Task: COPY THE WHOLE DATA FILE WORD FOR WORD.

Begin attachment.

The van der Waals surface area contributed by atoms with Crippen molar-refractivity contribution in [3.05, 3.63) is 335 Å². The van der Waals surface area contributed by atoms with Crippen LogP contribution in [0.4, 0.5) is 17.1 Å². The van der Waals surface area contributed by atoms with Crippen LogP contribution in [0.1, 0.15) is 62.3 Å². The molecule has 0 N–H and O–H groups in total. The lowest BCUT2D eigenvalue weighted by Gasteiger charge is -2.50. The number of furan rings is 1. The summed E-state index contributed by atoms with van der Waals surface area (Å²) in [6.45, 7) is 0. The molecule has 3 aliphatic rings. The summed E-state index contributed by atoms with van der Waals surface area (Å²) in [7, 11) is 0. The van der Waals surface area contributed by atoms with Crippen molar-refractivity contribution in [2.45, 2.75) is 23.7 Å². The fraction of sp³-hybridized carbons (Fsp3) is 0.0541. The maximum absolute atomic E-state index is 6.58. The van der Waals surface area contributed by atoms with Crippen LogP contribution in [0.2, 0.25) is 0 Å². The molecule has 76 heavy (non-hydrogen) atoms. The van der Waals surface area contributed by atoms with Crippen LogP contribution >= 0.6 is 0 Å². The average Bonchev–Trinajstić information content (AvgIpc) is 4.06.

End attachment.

The van der Waals surface area contributed by atoms with Crippen molar-refractivity contribution in [3.05, 3.63) is 335 Å². The van der Waals surface area contributed by atoms with Crippen LogP contribution in [0.4, 0.5) is 17.1 Å². The van der Waals surface area contributed by atoms with Crippen LogP contribution in [0.1, 0.15) is 62.3 Å². The molecule has 0 N–H and O–H groups in total. The lowest BCUT2D eigenvalue weighted by Gasteiger charge is -2.50. The number of furan rings is 1. The summed E-state index contributed by atoms with van der Waals surface area (Å²) in [6.45, 7) is 0. The molecule has 3 aliphatic rings. The summed E-state index contributed by atoms with van der Waals surface area (Å²) in [7, 11) is 0. The van der Waals surface area contributed by atoms with Crippen molar-refractivity contribution in [2.45, 2.75) is 23.7 Å². The fraction of sp³-hybridized carbons (Fsp3) is 0.0541. The maximum absolute atomic E-state index is 6.58. The van der Waals surface area contributed by atoms with Crippen LogP contribution in [0.2, 0.25) is 0 Å². The molecule has 76 heavy (non-hydrogen) atoms. The van der Waals surface area contributed by atoms with Crippen LogP contribution >= 0.6 is 0 Å². The average Bonchev–Trinajstić information content (AvgIpc) is 4.06.